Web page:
You, as a true individual and Brown School original, definitely set our hearts ablaze. I will hold onto the short time we were graced by your spirit and flicker.

Elephant Shoe, Kiddo. My heart will remain heavy. And I am thinking of everyone who knew you as family. There is nothing like the Brown School bond.

Bryan 
(and I know I spelled my name wrong)


Friday, December 16, 2016

And I Will Grade, As Soon As I Am Done Editing

And classes are done. And the faculty search is done. And I only have one more Faculty Salary Committee meeting. And I am breathing again. And my students are turning in their work.

And, suddenly, all these pieces are coming back to me to be edited.

Seriously, in one day four pieces I've sent out for publication were returned with acceptance (minor revision), acceptance (major revision), acceptance (but can you do this) and maybe (but we need you to do us a favor).

I will be spending my Friday morning in editing mode, which will be good preparation for the grading of undergraduate work that must follow. I guess it is good that I am no longer snotting on everything I come across. I need to have my brain screwed on correctly, as this is important work (and I'm breathing in and breathing out that I actually survived this semester - man, it was hard).

I have to admit, too, that it is super easy to revise and assist another's writing, but for one's own writing it is much trickier. But I got this. I need to have this.

Because I'm no longer blowing my nose, nor do I need 12 hours of sleep to counter the exhaustion. Back too the academic life, I guess.

And he's off.

Thursday, December 15, 2016

So, Why Do You Assign So Much, Then? Huh.

I vowed not to leave my house yesterday, but I did. I walked the dog, picked up orange juice at the grocery, and put my 30% Kohl's coupon to work. I promised I would sleep all day.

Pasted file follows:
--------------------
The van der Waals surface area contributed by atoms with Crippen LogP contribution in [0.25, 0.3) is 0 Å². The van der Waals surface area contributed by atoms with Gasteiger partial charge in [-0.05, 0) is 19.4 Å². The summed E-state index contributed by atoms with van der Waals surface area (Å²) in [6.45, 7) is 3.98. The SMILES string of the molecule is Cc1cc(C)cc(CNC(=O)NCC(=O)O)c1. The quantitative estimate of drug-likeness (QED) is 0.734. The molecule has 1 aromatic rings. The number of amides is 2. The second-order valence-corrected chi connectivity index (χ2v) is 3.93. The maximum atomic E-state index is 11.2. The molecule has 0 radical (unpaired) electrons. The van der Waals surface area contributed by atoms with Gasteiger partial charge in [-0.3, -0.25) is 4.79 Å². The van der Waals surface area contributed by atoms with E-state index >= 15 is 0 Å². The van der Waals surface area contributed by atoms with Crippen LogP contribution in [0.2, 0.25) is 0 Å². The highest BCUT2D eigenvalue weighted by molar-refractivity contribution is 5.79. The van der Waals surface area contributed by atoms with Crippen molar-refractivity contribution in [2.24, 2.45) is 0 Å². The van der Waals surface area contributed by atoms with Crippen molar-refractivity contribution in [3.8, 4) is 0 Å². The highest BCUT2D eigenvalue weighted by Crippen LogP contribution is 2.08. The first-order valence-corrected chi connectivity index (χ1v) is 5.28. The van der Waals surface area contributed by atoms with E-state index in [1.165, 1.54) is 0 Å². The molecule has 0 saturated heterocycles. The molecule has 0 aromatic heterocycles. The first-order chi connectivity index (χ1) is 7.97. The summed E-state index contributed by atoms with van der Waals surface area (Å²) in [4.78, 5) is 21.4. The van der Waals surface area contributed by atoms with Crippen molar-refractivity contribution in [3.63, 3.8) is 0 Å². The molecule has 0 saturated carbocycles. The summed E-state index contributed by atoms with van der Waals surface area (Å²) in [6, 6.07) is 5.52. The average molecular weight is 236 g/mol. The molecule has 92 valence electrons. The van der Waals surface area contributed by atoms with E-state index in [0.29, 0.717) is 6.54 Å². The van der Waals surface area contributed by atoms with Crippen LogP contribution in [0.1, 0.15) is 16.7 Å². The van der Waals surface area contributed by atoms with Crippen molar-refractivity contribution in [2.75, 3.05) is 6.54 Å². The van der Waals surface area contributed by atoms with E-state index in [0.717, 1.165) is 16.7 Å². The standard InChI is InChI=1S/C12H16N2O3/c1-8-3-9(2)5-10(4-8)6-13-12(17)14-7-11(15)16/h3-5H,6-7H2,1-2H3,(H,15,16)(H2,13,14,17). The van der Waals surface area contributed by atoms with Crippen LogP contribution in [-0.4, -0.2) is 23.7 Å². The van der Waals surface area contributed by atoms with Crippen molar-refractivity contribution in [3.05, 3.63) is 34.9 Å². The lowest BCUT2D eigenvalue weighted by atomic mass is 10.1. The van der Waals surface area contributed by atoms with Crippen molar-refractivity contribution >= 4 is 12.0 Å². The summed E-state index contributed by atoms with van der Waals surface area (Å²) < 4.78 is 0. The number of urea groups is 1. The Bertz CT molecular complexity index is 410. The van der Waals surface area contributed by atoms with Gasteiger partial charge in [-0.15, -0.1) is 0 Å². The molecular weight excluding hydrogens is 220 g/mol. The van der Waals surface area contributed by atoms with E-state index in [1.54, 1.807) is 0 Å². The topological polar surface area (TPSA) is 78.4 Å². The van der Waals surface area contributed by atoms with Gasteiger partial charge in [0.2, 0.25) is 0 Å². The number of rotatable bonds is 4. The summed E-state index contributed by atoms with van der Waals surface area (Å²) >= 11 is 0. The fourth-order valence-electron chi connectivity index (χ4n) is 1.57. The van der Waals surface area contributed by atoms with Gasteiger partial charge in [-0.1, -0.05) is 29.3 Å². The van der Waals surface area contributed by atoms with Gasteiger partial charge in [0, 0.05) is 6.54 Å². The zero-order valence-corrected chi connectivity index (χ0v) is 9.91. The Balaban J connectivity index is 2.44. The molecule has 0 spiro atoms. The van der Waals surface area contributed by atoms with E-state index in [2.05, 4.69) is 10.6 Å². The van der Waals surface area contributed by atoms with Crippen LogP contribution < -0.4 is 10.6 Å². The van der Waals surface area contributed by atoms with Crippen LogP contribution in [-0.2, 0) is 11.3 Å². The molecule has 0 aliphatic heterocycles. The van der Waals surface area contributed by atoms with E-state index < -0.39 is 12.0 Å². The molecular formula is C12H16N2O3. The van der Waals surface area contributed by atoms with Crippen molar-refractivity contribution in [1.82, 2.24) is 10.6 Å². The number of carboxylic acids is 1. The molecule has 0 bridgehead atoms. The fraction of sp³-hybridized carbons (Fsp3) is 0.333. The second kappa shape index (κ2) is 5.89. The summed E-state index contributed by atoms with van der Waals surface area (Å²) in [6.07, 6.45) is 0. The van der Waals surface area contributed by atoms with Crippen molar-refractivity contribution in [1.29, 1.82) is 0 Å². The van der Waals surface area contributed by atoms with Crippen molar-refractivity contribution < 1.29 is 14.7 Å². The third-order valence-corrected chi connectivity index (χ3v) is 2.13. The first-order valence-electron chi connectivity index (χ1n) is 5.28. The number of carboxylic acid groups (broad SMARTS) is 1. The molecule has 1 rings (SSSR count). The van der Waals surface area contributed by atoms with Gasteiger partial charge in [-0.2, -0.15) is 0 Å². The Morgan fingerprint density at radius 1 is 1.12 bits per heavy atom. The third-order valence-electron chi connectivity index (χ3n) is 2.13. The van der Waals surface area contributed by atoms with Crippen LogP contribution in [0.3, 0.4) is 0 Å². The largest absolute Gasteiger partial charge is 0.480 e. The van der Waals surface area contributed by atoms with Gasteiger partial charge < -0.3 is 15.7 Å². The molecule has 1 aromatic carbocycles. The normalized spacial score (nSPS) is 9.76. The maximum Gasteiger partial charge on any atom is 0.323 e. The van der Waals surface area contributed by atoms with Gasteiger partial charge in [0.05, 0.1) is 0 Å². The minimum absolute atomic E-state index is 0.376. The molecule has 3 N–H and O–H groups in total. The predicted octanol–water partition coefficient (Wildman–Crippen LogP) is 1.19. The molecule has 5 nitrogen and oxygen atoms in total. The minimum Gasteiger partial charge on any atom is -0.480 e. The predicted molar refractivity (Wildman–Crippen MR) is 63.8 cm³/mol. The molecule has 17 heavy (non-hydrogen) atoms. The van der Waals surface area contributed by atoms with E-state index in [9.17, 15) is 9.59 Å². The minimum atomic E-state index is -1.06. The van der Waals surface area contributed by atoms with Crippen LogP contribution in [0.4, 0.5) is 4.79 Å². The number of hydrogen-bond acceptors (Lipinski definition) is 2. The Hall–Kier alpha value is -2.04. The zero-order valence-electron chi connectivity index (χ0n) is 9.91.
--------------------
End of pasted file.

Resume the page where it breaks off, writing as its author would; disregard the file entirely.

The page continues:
I didn't. Rather, I began grading and grading, and grading, simply to get caught up for the big projects that are starting to trickle in. I was grading all the work I hadn't gotten to you.

I did achieve a low-maintenance day and I no longer have tissues in the house. I'm almost ready for end-of-the-semester work to pile upon me where I'll be grading, and grading, and grading.

To distract myself, I looked up what I could possible do with student work I didn't feel like creating. I sort of liked the paper skeleton suggestions.

I didn't do it, though. Instead, I graded.

Whenever I complained as a high school teacher about grading, the kids always retorted, "You don't have to assign us so much work, you know." That's true. And I'm lucky, because I appreciate reading the work of students about 99.5% of the time. It's the .5% that gets me.

And the eye crossing is severe, too. I know exactly when it's time to stop looking at student writing because nothing they write makes any sense. Usually this means it is time for wine, but since I'm sick I've been dousing myself with orange juice, so that has been my go-to distraction.

Fingers crossed I'm pushing the phlegm-demons out of me. I really did sit still (for the most part) for an entire day.

Wednesday, December 14, 2016

Down For the Count..Video Post With Little Note From Me

I imagine I've posted this in the past.

It was my favorite Christmas movie as a kid and I am calling on it now to bring harmony, peace, joy, and hope to the world as I know it. I simply want to be able to breathe again and to feel semi-healthy. After a 12 hour sleep, I completed a 14-hour day successfully, only to return to feel 100 times worse. I need to kick whatever this is out of me, because I'm physically and mentally spent.

Meanwhile, I am thinking about Emmet Otter and his mother who learned that harmony and togetherness (Ubuntu) are the way to get by in the world, not selfishness and divisiveness. We make music together, not when we're apart, and even if we like to be the solo artist, it takes the whole orchestra to offer the melody.

I am thinking about this as I blow my nose and put an icepack on my head and a hot washcloth on my neck. What a mess.

Lord, I hate snot.

Tuesday, December 13, 2016

In Need of My Mommy and VapoRub. I Knew It Would Come

Anyone who knows me, knows that I get sick as soon as I get the opportunity to get sick. After listeria from Sabra Hummus, I recouped and instantly felt my sinuses filling up. This dripped for a week into my chest, and Sunday, I realized the Mucinex monsters moved in. I napped, took medicine, and found a way to build strength for a Sunday dinner and Monday round of on campus interviews for a candidate to join our team.